Death in Venice | Study Guide

Thomas Mann

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Death in Venice | Chapter 3 | Summary



Gustav von Aschenbach leaves Munich for Pola, a town on the Adriatic, where he plans to spend his vacation. Pola disappoints Aschenbach because it isn't exotic and restful enough. He boards a boat that will carry him across the narrow sea to Venice. Onboard, Aschenbach notices an elderly man wearing makeup to disguise his age, and the incongruity disturbs him. The boat reaches Venice, and Aschenbach gets on a gondola operated by a rogue redheaded gondolier who takes a different route than the one the writer wants. Before mysteriously disappearing, the gondolier drops Aschenbach off on the Lido (an island near Venice) at a hotel where the writer has a reservation. Aschenbach checks into his room overlooking the sea. In the waiting room before dinner, he notices a beautiful boy who is about 14 years old. The boy is Polish and is with his family, consisting of a governess, three sisters, and his mother. Aschenbach is struck by the boy's perfect beauty.

The next morning Aschenbach sees the boy at breakfast and is again amazed by his godlike beauty, seeing him as a kind of artistic masterpiece. Aschenbach goes to his reserved cabana on the beach, where he sees the boy playing with other children. He hears the boy's name being called, which sounds like "Adgiu." Based on his knowledge of Polish, Aschenbach figures the boy's real name is Tadzio. The writer reads a book but always seems aware of Tadzio's presence even when he isn't looking at him.

During the afternoon, Aschenbach heads back into Venice, but he finds the thick air and heat to be oppressive. Fearful for his health, Aschenbach determines that he must leave for another vacation spot. He makes the necessary arrangements and has the porter send his luggage ahead of him. Aschenbach sees Tadzio for what he believes is the last time and feels regret about leaving the boy. As he heads by gondola to the train station, Aschenbach fears he made a hasty decision about leaving. At the station, he realizes his luggage has been sent to the wrong destination. Unwilling to travel without his bags, Aschenbach heads back to his hotel on the Lido, feeling giddy with relief. He gets a different room, which is almost identical to his previous one. From his balcony Aschenbach sees Tadzio in the distance and realizes "it was for Tadzio's sake that the departure had been so hard on him."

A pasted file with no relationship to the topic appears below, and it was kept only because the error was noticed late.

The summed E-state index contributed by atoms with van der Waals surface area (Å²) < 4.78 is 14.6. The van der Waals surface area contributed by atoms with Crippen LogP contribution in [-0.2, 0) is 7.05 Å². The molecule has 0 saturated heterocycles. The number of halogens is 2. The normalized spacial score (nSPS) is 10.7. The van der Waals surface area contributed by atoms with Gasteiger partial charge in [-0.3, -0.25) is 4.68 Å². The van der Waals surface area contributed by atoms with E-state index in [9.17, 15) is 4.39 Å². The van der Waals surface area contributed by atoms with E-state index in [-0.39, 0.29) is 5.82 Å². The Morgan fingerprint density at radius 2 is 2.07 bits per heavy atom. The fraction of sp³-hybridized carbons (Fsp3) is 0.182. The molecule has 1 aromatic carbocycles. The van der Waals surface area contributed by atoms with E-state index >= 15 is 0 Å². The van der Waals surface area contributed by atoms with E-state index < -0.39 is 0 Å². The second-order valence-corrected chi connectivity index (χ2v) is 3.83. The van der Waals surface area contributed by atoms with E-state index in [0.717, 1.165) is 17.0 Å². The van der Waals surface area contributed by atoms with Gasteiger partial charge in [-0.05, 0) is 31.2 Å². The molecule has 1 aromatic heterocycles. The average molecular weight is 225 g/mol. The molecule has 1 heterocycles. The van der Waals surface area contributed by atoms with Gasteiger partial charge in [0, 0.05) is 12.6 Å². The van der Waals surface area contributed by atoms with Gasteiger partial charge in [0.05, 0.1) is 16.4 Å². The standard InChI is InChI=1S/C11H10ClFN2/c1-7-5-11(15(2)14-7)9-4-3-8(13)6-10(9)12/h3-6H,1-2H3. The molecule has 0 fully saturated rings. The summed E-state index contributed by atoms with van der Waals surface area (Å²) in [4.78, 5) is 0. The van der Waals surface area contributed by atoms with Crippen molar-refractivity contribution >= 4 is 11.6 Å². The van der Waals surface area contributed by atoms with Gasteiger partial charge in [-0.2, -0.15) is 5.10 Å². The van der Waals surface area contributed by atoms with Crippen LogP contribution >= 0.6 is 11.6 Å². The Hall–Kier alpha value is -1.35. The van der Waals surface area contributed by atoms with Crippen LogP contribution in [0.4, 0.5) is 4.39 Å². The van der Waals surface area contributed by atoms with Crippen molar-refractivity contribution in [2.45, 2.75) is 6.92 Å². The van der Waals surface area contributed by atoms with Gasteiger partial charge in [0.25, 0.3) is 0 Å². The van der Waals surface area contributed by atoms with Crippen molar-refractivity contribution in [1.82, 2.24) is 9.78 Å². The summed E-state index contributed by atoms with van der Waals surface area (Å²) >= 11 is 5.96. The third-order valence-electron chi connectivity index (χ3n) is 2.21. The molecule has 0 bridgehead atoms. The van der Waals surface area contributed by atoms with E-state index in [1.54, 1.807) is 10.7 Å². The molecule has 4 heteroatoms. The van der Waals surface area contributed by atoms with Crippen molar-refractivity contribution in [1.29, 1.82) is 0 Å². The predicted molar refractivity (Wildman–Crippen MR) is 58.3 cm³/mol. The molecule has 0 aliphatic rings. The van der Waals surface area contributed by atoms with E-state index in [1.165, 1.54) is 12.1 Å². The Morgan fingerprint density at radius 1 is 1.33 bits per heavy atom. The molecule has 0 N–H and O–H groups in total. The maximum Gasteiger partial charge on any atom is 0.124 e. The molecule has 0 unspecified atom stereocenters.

Mann starts Aschenbach on his movement from rationalism toward hedonism, a process that mirrors his physical journey from Munich to Venice. This journey is marked by two key elements—a foreign, exotic quality and the sea, which has an undefined, amorphous aspect. As Mann shows in Chapter 1, Aschenbach feels an urge to visit an exotic place that is different from Munich with its Bavarian culture. He wants a break from his oppressive routine to reinvigorate himself. Indeed, the first vacation spot he visits in Pola is not exotic or relaxing enough. He decides Venice has the foreign qualities he desires and travels by sea to this city. Along the way Aschenbach senses that things have taken on a deformed or odd aspect. This foreignness both terrifies him and attracts him. Aschenbach's milieu thus begins to reflect the foreign drives buried in his subconscious, which have begun to surface. While sailing on the water, Aschenbach immediately senses the mysteriousness of the sea. It has a lack of defined boundaries or structure, thereby encouraging the writer to relax and go with its flow. He begins to "daydream in a measureless realm." Aschenbach had never felt this way when traveling to Venice before because he always approached on land via train. This mode of travel with its prescribed tracks has much more structure than sailing and is similar to Aschenbach's life in Munich, which is also very structured.

In addition, the protagonist senses the foreign quality later at his hotel. He notices tourists from across Europe, including England, France, and Russia. This is what he's been looking forward to, a sense of something different from his daily life in the homogeneous culture of Bavaria. Soon Aschenbach begins to loosen his tight-fisted approach as he enjoys his room filled with fragrant flowers and his time relaxing on the beach watching the sea with its gentle waves. He starts to become more open to a side of himself that he has repressed throughout his life—his fierce, sensual instincts that yearn for pleasure.